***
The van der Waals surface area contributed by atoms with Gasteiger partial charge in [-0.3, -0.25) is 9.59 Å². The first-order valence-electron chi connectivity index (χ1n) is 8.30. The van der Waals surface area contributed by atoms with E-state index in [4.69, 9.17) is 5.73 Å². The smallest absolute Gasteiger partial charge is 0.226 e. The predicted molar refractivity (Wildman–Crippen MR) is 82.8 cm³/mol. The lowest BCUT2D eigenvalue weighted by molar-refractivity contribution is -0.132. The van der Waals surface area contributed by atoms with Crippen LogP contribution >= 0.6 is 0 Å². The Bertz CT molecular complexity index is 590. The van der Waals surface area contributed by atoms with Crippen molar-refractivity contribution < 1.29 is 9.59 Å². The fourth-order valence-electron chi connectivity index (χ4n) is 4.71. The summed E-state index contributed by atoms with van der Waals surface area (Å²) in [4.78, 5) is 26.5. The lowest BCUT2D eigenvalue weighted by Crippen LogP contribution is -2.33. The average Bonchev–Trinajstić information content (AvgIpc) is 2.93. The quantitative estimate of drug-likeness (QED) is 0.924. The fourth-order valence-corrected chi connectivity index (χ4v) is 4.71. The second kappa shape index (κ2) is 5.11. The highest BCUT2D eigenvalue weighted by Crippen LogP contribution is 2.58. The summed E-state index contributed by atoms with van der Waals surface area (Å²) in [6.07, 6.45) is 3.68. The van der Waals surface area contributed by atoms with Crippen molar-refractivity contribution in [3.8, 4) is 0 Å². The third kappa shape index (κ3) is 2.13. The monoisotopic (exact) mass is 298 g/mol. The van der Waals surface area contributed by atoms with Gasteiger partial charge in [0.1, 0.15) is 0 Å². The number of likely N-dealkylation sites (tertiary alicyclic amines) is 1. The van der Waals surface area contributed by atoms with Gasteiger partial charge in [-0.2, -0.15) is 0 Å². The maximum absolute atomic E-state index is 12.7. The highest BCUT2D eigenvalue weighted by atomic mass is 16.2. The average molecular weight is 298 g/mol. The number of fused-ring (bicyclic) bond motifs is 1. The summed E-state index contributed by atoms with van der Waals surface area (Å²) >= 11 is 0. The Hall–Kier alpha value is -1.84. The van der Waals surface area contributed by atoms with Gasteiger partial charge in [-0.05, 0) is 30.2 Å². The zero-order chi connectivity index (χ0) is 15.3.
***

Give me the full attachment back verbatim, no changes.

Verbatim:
The van der Waals surface area contributed by atoms with Gasteiger partial charge in [-0.3, -0.25) is 9.59 Å². The first-order valence-electron chi connectivity index (χ1n) is 8.30. The van der Waals surface area contributed by atoms with E-state index in [4.69, 9.17) is 5.73 Å². The smallest absolute Gasteiger partial charge is 0.226 e. The predicted molar refractivity (Wildman–Crippen MR) is 82.8 cm³/mol. The lowest BCUT2D eigenvalue weighted by molar-refractivity contribution is -0.132. The van der Waals surface area contributed by atoms with Crippen LogP contribution >= 0.6 is 0 Å². The Bertz CT molecular complexity index is 590. The van der Waals surface area contributed by atoms with Crippen molar-refractivity contribution < 1.29 is 9.59 Å². The fourth-order valence-electron chi connectivity index (χ4n) is 4.71. The summed E-state index contributed by atoms with van der Waals surface area (Å²) in [4.78, 5) is 26.5. The lowest BCUT2D eigenvalue weighted by Crippen LogP contribution is -2.33. The average Bonchev–Trinajstić information content (AvgIpc) is 2.93. The quantitative estimate of drug-likeness (QED) is 0.924. The fourth-order valence-corrected chi connectivity index (χ4v) is 4.71. The second kappa shape index (κ2) is 5.11. The highest BCUT2D eigenvalue weighted by Crippen LogP contribution is 2.58. The summed E-state index contributed by atoms with van der Waals surface area (Å²) in [6.07, 6.45) is 3.68. The van der Waals surface area contributed by atoms with Crippen molar-refractivity contribution in [3.8, 4) is 0 Å². The third kappa shape index (κ3) is 2.13. The monoisotopic (exact) mass is 298 g/mol. The van der Waals surface area contributed by atoms with Gasteiger partial charge in [0.1, 0.15) is 0 Å². The number of likely N-dealkylation sites (tertiary alicyclic amines) is 1. The van der Waals surface area contributed by atoms with Gasteiger partial charge in [-0.2, -0.15) is 0 Å². The maximum absolute atomic E-state index is 12.7. The highest BCUT2D eigenvalue weighted by atomic mass is 16.2. The average molecular weight is 298 g/mol. The number of fused-ring (bicyclic) bond motifs is 1. The summed E-state index contributed by atoms with van der Waals surface area (Å²) >= 11 is 0. The Hall–Kier alpha value is -1.84. The van der Waals surface area contributed by atoms with Gasteiger partial charge in [-0.05, 0) is 30.2 Å². The zero-order chi connectivity index (χ0) is 15.3.